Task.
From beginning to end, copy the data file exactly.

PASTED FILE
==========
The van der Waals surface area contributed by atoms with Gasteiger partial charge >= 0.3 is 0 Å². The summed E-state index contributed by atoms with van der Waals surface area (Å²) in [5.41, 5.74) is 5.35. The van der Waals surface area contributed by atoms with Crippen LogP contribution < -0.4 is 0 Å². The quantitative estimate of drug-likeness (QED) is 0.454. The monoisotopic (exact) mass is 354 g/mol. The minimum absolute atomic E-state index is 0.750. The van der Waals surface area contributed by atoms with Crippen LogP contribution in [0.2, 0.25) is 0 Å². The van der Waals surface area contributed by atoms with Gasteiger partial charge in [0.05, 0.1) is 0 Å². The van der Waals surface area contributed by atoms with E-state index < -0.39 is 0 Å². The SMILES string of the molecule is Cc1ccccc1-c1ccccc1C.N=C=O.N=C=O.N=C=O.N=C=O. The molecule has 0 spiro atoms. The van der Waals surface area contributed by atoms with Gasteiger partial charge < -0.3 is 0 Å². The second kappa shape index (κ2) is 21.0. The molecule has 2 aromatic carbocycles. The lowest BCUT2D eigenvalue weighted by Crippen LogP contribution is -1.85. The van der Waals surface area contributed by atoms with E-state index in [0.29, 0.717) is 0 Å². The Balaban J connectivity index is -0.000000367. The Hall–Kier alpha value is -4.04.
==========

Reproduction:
The van der Waals surface area contributed by atoms with Gasteiger partial charge >= 0.3 is 0 Å². The summed E-state index contributed by atoms with van der Waals surface area (Å²) in [5.41, 5.74) is 5.35. The van der Waals surface area contributed by atoms with Crippen LogP contribution < -0.4 is 0 Å². The quantitative estimate of drug-likeness (QED) is 0.454. The monoisotopic (exact) mass is 354 g/mol. The minimum absolute atomic E-state index is 0.750. The van der Waals surface area contributed by atoms with Crippen LogP contribution in [0.2, 0.25) is 0 Å². The van der Waals surface area contributed by atoms with Gasteiger partial charge in [0.05, 0.1) is 0 Å². The van der Waals surface area contributed by atoms with E-state index < -0.39 is 0 Å². The SMILES string of the molecule is Cc1ccccc1-c1ccccc1C.N=C=O.N=C=O.N=C=O.N=C=O. The molecule has 0 spiro atoms. The van der Waals surface area contributed by atoms with Gasteiger partial charge < -0.3 is 0 Å². The second kappa shape index (κ2) is 21.0. The molecule has 2 aromatic carbocycles. The lowest BCUT2D eigenvalue weighted by Crippen LogP contribution is -1.85. The van der Waals surface area contributed by atoms with E-state index in [0.29, 0.717) is 0 Å². The Balaban J connectivity index is -0.000000367. The Hall–Kier alpha value is -4.04.